After the Girmit story
From an e-mail which we
received on 22 May 2005. Fijigirmit.org did not do any
Read most of the articles on this site and
it is a pleasure to share this story:
I am the youngest son of the nine children
of my parents who lived in Lokia, Rewa. My father was a
Girmitiya. I was just under ten years old then.
My recollections are faint but true. The
whole area was abuzz with talk of Girmitiyas being offered a
passage to India at government cost. They could take their
children with them.
My sisters told me made up stories of what
would happen to children once they arrived in India. Bad
people of a particular religion would chop my arms off. Blood
would flow and flies would feed on the wound.I guess it was
more to scare me from joining my father on this trip he was
going not to miss.
Two others, one from Barmasaga, across the
river from us, and the other my maternal uncle's father -in
-law were going also. I called the second person 'nana'. He
would come home to do the 'mundan' ceremonies of the new born
and tell us stories too.
My father and my brothers went to Nausori
and a group picture was taken.
Finally the departure date came.
We were at Suva wharf. There was a huge ship
in the port. I had never seen anything like it before. The
wharf was crowded with families. Men, women, children, young
There werre those, mostly in dhotis carrying
stuff packed in bastas and kotars.. At some time paper ribbons
were thrown from the passengers on board to those on the
wharf. There was noise. The ship moved. There was waving,
tears, broken ribbons and growing distance between the ship
and the wharf.
I was attending school at Naililili. We went
there on a boat which was owned by my my uncles who also
taught there. One day I was depressed and did not want to go
to school, so I left home but hid the the grasses in the drain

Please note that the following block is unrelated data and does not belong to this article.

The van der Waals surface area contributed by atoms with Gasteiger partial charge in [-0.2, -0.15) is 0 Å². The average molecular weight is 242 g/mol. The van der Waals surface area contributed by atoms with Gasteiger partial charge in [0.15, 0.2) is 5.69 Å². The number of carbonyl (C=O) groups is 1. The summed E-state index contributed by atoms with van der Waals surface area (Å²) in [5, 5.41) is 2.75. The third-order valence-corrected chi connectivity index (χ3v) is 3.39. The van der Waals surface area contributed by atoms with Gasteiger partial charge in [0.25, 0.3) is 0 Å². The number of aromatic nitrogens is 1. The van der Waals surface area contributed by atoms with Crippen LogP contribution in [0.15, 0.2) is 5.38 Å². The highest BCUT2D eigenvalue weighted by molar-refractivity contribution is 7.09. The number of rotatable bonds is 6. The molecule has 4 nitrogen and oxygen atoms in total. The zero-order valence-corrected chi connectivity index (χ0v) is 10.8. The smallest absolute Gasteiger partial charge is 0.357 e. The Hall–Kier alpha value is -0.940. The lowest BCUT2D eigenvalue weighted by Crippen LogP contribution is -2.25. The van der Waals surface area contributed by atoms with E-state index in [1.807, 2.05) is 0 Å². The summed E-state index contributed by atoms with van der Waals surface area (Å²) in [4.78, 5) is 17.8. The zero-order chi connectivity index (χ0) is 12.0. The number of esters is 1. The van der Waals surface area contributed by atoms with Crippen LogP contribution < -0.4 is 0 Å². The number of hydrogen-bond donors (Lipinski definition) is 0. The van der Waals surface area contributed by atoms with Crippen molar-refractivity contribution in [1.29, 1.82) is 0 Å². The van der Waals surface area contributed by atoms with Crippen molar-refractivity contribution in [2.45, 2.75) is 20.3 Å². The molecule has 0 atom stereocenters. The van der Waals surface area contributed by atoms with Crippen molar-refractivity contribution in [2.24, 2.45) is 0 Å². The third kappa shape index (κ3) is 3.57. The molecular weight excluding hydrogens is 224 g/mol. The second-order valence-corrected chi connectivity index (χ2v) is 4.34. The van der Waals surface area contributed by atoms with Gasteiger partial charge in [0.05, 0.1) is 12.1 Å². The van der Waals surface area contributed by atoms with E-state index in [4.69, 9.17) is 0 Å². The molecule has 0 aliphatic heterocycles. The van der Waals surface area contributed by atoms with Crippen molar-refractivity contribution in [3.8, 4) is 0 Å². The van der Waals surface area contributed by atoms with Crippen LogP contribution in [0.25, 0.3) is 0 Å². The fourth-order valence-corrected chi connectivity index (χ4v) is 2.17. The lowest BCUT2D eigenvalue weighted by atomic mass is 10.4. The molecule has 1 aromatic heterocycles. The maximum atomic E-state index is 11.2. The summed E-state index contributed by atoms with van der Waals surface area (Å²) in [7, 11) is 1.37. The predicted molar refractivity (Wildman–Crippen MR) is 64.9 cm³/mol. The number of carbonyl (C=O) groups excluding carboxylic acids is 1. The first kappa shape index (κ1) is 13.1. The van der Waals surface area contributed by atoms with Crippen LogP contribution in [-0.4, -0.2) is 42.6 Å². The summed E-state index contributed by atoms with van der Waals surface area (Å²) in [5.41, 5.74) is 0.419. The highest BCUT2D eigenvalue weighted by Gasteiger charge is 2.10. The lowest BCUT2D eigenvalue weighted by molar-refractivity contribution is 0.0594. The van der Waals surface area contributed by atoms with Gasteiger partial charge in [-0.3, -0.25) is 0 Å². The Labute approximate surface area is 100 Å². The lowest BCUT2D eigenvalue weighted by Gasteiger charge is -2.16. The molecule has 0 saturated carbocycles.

by the river bank until my uncle started the engine and the
boat left. I came home to tell that my uncle had left me. My
aunt had seen me go to the river bank much before my uncle and
reported this to my brothers, I was caught.
This was the only day I had missed school, ever.
My father arrived in the village .Chatoh,
Rai Barailly, Uttar Pradesh. He saw a woman and asked her if
she knew of a certain man in the village. The woman at once
grabbed the stranger, hugged him and would not let go. She was
my father's mother. There was a lot of rejoicing.
The village 'panchayat' held a meeting and a
lot of questions were asked of my father. Where did he go.
What did he eat. Who did he marry.
He had carried with him some Chinese "phulwala' plates and
pialas and these caused some suspicion. Finally they decided
to give him food rations and let him stay and do his own
cooking. There was no 'hooka, pani' with the biradari.
My father met his mother. He also
had a brother who worked in Delhi but came to visit his wife,
my kaki, and the family in Chatoh a few times a year.
Sometime later on my Kaki's insistance he
was accepted in the household and did not do his cooking.
Five years passed. For some reason he could
not come. We were too poor also to arrange
for his return. I think he made a couple of attempts
but missed his ship to Fiji at Bombay.
In 1954 on his last attempt he met one
Mahangi Ram Din who worked for Mackinon Mackenzie and Company
Ltd. a shipping company and with his help managed to catch a
ship to Fiji. The ship arrived via Australlia.
I was in class eight when Pitaji arrived
back in Fiji. He arrived home sitting on the roof of one of
the boats my uncle ran as a passenger boat between Rewa Koro
I visited Chatoh in 1986 and then again in
1992. On my first trip I met my kaka. I asked them if they
knew why my father had left India in the first place. They had
one story but on the second trip the answer to the same
question was different.
There in Chatoh, what is the meaning of 40
years? My fahter was there between 1950 and 1954 for five
years. Someone told me that my father was there just 10 t0 15
yeras ago Another old lady wondered if it took me three months
to arrive there in that 'agin boat' meaning steam boat.
I went to meet Mr Mahangi Ram Din so I could
thank him for assisting my father. The meeting was supposed to
last a couple of hours, I ended up staying with the famliy for
two days and had to leave as I had to visit other places.
Indians are a great people. May God bless